City Notes

It seems that no one is ready to give the credit for the precipitous fall in international oil prices to the government, with the result that there’s an oil shortage, and though at first no vehicle has actually been taken off the roads, that is now happening. The PM suspended four Petroleum Ministry men, with the result that there was no difference. Fuel is still not coming in. It’s not a move by the government to spite Imran Khan, though he took credit for the oil price cuts.
Imran was being spited by those who raised the slogan “Go Imran go!” outside the Army Public School Peshawar when he went to visit last week. He might claim it was a condolence visit, but we all know it was a photo-op. The day before COAS Gen Raheel Sharif had been there, in fact on the day the school reopened. Now we all know that wasn’t a photo-op, was it?
And is it possible that Imran would have slogans raised against him outside an Army Public School without at least the tacit permission of those who let through the attackers on December 16? That was not a photo-op either.
Another event that wasn’t a photo-op was the march through Paris against the Charlie Hebdo killings, attended by a large number of heads of state. For my money, the real winner was the hat worn by the President of Mali, which gave rise to numerous speculations about Africa, not the killings. Wasn’t that the same as the hat Nigerian President Goodluck Jonathan? Was it Jonathan’s hat? Was it worn against the cold of Paris in January, or is it a symbol of the executive presidency in African countries? If the latter, are ordinary citizens allowed to wear black hats? Can we expect Nawaz Sharif to follow the fashion. He did have a red muffler when he was Punjab Chief Minister about 25 years ago, a fashion which was followed by Mian Shahbaz Sharif (then a mere MPA) first, then by Labour Minister Akhtar Abbas Bharwana. But if we stick to headgear, who can forget the peculiarly flat and thin Jinnah caps worn to their oaths by the Sharif brothers, and favoured by the late President Ayub Khan and qawwals?
What was also interesting was the presence of Israeli PM Netanyahu at the march, presumably because a kosher supermarket was later attacked. Obviously, no one would expect him to go to a march for murdered Palestinians, would they? Still, Charlie Hebdo is facing a case for anti-Semitism about former President Sarkozy’s son, which it said would convert to Judaism after he got engaged to a Jewish heiress. And it’s OK to blaspheme against the Holy Prophet (PBUH) because of freedom of speech, but Holocaust denying is a crime. A BBC reporter has had to apologise for perceived anti-Semitism while covering the event, and French comedian-politician (well, he fought an election) has had a Facebook post trashed. There have been suggestions that Mossad was behind it, and even that French intelligence was.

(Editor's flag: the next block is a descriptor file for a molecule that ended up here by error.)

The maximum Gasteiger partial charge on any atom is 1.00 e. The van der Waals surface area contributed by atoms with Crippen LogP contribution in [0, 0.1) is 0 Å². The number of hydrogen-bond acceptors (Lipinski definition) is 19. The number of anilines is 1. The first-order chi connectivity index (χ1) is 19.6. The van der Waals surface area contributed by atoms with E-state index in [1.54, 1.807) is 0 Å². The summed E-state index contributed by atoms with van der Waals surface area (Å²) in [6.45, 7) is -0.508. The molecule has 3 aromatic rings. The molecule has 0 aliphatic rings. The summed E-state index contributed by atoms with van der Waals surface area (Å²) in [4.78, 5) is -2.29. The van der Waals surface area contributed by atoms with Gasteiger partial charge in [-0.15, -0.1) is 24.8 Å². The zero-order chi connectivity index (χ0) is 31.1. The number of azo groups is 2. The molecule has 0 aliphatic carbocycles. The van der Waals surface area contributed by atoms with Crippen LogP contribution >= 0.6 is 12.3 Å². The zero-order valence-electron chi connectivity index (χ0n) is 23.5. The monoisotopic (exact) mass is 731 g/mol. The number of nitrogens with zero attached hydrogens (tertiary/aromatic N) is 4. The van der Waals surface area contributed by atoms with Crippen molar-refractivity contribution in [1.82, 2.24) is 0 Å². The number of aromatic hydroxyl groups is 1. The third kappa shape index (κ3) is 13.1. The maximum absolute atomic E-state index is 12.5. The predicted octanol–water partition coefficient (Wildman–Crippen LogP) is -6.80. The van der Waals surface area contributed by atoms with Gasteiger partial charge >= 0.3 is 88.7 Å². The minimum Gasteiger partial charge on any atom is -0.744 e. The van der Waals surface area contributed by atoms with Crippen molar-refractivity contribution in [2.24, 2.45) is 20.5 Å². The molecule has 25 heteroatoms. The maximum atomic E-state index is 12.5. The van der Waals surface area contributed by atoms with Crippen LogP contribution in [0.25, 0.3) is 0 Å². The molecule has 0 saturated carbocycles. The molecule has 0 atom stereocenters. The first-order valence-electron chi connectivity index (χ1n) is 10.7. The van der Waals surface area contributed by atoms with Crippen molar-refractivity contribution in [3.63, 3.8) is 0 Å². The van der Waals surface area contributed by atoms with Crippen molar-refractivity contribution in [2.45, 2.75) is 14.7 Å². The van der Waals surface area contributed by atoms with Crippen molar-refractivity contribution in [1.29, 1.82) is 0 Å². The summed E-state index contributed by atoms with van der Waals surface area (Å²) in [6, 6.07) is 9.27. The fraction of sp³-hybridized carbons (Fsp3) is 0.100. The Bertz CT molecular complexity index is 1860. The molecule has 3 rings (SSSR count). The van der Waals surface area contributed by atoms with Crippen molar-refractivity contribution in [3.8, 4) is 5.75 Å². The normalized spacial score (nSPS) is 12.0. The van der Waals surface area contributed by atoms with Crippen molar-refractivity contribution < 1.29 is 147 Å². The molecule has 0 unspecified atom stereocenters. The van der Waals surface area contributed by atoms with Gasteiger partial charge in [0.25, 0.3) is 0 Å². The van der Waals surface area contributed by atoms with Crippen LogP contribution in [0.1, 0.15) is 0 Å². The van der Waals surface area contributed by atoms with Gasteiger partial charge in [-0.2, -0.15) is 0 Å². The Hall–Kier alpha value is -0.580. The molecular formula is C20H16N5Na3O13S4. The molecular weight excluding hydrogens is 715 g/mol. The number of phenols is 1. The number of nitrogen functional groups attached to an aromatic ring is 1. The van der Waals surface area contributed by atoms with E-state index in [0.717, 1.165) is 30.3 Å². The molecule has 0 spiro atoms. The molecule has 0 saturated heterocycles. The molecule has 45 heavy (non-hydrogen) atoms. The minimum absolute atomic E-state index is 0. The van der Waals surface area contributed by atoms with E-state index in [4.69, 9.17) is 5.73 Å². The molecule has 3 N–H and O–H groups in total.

The upright Muslims of Niger, neighbouring Mali, rioted against the blasphemy. It’s fashionable to say those objecting are extremists, but Charlie Hebdo’s response, of committing further blasphemy, does nothing to help. Something is wrong here. Why are the attackers considered fanatics, and not the magazine?
But what of the superpower wannabe’s PM, Narendra Modi? What invaluable advice did he have to offer? It’s a wonder he didn’t blame Pakistan. Perhaps he was too busy investigating the deaths in UP caused by drinking country liquor. It’s interesting, but fundamentalists are also abolitionists. Not just Muslim fundamentalists, who are natural abolitionists, but Christian and Hindu fundamentalists too. I don’t know about Jewish fundamentalists, but can you imagine Netanyahu downing a few after work with the boys? Modi probably saw in the New Year stone cold sober, and must be exercised by the countrymen of the Cow Belt.
But then, perhaps being sozzled is in these days, and staggering is a sign of moderation. Anyone who can stand up unaided is a suspect in the Paris shooting or the Peshawar massacre. No wonder the Chinese authorities have banned burqas in Xinjiang. There’s already been so much unfavourable publicity because of the Uighur militants, and they can’t risk having anyone nabbed for the Paris attack, can they?
Nobody is taking much notice of the Shadbagh wedding hall collapse, in which the bride too died. No wonder Imran held his nuptials at home, what with the risks attached to wedding halls.
The collapse had nothing to do with US Secretary of State John Kerry’s visit to Islamabad, for the latest round of the Strategic Dialogue. Of course, he had gone to India first, where he paved the way for President Obama’s visit there. And he isn’t coming here. General Raheel didn’t make him agree during his trip there. Not to be confused with his UK visit, of course.